by Starsky Hutch 76 and Vendikarr DeWuff
From the desk of Commander Steel:
Despite the fact that his face appears on billions of stamps and dollar bills, and his portrait hangs in every public building in the country, no one is quite sure what George Washington looks like. On a recent special, “Meet George Washington,” many portraits were shown, some of which do not even appear to be the same man. Some of the portraits can be found in the Encyclopaedia Britannica, and the more-than-passing resemblance to Weishaupt is undeniable.
As Steve Trevor stared at the one dollar bill, for the first time he seemed to notice the strange half-smile on the portrait of George Washington. He shook his head and put the dollar bill back in his wallet. He shifted his weight in the passenger seat so he could put it back in his pocket. “I just don’t buy it.”
“Which part don’t you buy?” Arn Munro asked.
“The whole conspiracy thing. The idea that there’s a plot dating back centuries to control us all,” Steve Trevor said.
“Even after what Commander Steel showed you?” Arn Munro asked, watching the road.
“You and I both know how deceptive he can be,” Trevor said. “I wouldn’t put it past him to be able to convince me I was experiencing suppressed memories.”
The car pulled to a stop at a traffic light. “Perhaps what you need is a little more proof,” Munro said. “This is a demonstration of one of the more basic principles of the Illuminati. It’s known as the Bavarian fire drill, Bavarian for the country where it originated.” He put the car in park and said, “Follow me,” as he opened the door and got out.
Puzzled, Steve Trevor got out as Arn Munro marched authoritatively to the car behind them and beat on the hood. “Bavarian fire drill! Out!” He made vigorous but ambiguous motions with his hands and moved onto the next car back. Trevor saw the first subject look dubiously to his companion and get out, obediently trailing behind Munro’s urgent, authoritative, dark-suited figure.
“Bavarian fire drill!” Munro was already shouting to the third car back. “Fnord!”
As Trevor moved along, occasionally adding his own deep and authoritative voice to persuade the more dubious drivers, every car gradually emptied, and people began forming a neat line heading back toward Lexington Avenue. Munro then ducked between two cars and began jogging toward the front of the line at Third Avenue again, shouting to everyone, “Complete circle! Fnord! Stay in line!” Obediently, everyone followed in a great circle back to their own cars, re-entering from the side opposite from that which they had left. Munro and Trevor climbed back in Munro’s dark sedan, the light changed, and they sped ahead.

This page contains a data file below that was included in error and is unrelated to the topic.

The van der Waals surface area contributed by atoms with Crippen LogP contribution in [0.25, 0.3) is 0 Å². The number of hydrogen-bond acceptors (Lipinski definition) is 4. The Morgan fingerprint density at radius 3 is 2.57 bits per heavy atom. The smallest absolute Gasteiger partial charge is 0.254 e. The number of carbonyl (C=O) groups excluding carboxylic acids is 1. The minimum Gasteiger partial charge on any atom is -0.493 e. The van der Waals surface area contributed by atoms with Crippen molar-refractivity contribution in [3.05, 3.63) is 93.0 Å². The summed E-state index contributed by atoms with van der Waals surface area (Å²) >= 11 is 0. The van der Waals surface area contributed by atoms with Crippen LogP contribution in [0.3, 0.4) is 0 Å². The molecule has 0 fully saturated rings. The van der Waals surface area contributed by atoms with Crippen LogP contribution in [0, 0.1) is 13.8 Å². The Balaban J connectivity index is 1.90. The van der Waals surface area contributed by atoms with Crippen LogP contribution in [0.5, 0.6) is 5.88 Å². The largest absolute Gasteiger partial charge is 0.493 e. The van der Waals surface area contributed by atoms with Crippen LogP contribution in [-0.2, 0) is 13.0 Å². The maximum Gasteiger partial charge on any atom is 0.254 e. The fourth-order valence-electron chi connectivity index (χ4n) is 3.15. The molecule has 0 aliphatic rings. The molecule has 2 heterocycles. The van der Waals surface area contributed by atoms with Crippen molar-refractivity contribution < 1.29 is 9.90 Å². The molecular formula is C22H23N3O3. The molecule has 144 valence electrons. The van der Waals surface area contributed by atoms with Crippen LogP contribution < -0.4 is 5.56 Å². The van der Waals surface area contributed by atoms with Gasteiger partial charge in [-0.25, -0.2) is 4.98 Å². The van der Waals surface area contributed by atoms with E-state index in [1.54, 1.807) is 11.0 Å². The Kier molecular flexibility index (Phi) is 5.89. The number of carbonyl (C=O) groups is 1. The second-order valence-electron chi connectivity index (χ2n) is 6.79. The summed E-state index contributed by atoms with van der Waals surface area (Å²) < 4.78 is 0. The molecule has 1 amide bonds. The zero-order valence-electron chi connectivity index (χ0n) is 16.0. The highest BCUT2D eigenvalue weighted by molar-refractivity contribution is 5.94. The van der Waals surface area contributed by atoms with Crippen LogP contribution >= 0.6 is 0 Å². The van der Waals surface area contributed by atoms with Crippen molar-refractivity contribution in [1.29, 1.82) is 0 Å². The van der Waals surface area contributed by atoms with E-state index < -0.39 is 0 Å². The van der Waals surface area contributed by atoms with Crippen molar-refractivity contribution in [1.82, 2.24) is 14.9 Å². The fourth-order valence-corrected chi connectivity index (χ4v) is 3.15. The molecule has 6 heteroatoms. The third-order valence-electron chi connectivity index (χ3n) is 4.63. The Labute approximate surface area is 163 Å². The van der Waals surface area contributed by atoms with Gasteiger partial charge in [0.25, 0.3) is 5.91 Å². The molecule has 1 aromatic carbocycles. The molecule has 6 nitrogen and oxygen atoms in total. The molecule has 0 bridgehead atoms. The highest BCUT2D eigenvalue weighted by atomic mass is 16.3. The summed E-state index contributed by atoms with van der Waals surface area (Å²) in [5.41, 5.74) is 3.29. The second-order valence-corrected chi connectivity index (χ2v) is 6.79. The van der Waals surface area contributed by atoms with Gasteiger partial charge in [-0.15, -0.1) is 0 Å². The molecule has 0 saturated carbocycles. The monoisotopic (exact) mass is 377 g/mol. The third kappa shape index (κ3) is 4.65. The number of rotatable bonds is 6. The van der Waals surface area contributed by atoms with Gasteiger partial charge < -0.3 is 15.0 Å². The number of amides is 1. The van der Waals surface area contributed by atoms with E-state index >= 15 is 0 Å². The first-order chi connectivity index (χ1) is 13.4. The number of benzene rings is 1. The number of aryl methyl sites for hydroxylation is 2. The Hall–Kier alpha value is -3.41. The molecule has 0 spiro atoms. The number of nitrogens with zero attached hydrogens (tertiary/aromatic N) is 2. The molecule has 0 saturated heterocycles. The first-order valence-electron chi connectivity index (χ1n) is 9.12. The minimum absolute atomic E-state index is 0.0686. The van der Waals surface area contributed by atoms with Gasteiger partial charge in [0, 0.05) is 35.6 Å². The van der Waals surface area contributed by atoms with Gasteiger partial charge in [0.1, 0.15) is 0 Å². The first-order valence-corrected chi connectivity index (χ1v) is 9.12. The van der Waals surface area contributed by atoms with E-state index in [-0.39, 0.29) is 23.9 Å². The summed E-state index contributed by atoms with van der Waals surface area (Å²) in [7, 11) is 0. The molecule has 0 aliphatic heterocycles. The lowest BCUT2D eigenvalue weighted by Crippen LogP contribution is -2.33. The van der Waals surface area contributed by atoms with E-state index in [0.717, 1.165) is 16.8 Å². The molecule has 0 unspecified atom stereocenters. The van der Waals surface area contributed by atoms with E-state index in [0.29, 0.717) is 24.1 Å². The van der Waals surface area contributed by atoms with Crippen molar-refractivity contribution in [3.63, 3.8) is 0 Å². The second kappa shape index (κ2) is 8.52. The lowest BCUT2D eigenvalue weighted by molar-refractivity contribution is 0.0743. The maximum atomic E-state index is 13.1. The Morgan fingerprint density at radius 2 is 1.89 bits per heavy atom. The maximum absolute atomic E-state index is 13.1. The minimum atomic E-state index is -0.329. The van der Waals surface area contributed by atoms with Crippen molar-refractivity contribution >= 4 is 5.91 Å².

“You see?” Munro asked. “Use words and signals they’ve been conditioned with since childhood with enough authority and never look back to see if they’re obeying. They’ll follow. That’s the cornerstone of the Illuminati. Their motto, in fact. The individual act of obedience is the cornerstone, not only of the strength of authoritarian society, but also its weakness.”
Steve Trevor looked back at the line of cars belonging to the subjects in this experiment as they moved off in different directions. For one brief instance, they had moved as a well-synchronized machine. And it had been all too easy to make it happen.
Commander Steel stepped into the cell of Paula Crock, the former Huntress who now operated under the name Manhunter. “What does your husband think of you using the name of a former lover?” he asked.
“I wouldn’t know. I haven’t had a chance to see or even speak to him since taking the name!” Manhunter snapped.
“What a shame when families are torn apart like this,” Commander Steel said, folding his arms and smiling wryly at her.
“Oh, I can see you’re all broken up about it,” she smirked.
“If the idea of a long stay with us is really bothering you, you can do something about it,” Commander Steel said.
“You aren’t suggesting I escape, are you?” Paula Crock teased with a voice that seemed more like a purr.
“Hardly,” Commander Steel said. “And you wouldn’t get very far if you did, I assure you. I’m suggesting you earn your freedom.”